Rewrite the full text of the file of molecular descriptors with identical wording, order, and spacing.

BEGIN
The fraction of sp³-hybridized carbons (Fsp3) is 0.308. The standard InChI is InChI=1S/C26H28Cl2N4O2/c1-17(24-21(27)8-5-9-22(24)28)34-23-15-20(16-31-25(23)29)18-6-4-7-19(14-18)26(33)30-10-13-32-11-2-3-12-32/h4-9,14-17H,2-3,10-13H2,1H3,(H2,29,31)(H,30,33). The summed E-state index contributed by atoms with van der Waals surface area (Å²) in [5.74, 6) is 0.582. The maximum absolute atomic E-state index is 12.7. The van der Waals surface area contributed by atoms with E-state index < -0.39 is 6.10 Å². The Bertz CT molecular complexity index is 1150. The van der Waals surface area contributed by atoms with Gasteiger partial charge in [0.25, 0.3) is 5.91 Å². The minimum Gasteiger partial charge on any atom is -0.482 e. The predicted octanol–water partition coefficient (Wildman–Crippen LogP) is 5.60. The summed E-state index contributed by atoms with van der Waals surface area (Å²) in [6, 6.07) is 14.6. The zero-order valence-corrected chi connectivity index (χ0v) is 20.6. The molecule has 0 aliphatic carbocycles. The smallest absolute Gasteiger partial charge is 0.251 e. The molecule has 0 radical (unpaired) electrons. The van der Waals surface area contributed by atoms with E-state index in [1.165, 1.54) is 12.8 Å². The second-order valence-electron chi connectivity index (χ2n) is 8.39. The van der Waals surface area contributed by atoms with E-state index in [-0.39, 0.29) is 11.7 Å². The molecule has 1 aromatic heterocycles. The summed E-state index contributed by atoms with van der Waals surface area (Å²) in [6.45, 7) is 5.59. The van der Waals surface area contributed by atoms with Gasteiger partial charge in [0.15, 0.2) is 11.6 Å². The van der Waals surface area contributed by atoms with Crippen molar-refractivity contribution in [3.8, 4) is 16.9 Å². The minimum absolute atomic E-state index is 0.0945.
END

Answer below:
The fraction of sp³-hybridized carbons (Fsp3) is 0.308. The standard InChI is InChI=1S/C26H28Cl2N4O2/c1-17(24-21(27)8-5-9-22(24)28)34-23-15-20(16-31-25(23)29)18-6-4-7-19(14-18)26(33)30-10-13-32-11-2-3-12-32/h4-9,14-17H,2-3,10-13H2,1H3,(H2,29,31)(H,30,33). The summed E-state index contributed by atoms with van der Waals surface area (Å²) in [5.74, 6) is 0.582. The maximum absolute atomic E-state index is 12.7. The van der Waals surface area contributed by atoms with E-state index < -0.39 is 6.10 Å². The Bertz CT molecular complexity index is 1150. The van der Waals surface area contributed by atoms with Gasteiger partial charge in [0.25, 0.3) is 5.91 Å². The minimum Gasteiger partial charge on any atom is -0.482 e. The predicted octanol–water partition coefficient (Wildman–Crippen LogP) is 5.60. The summed E-state index contributed by atoms with van der Waals surface area (Å²) in [6, 6.07) is 14.6. The zero-order valence-corrected chi connectivity index (χ0v) is 20.6. The molecule has 0 aliphatic carbocycles. The smallest absolute Gasteiger partial charge is 0.251 e. The molecule has 0 radical (unpaired) electrons. The van der Waals surface area contributed by atoms with E-state index in [1.165, 1.54) is 12.8 Å². The second-order valence-electron chi connectivity index (χ2n) is 8.39. The van der Waals surface area contributed by atoms with E-state index in [-0.39, 0.29) is 11.7 Å². The molecule has 1 aromatic heterocycles. The summed E-state index contributed by atoms with van der Waals surface area (Å²) in [6.45, 7) is 5.59. The van der Waals surface area contributed by atoms with Gasteiger partial charge in [0.15, 0.2) is 11.6 Å². The van der Waals surface area contributed by atoms with Crippen molar-refractivity contribution in [3.8, 4) is 16.9 Å². The minimum absolute atomic E-state index is 0.0945.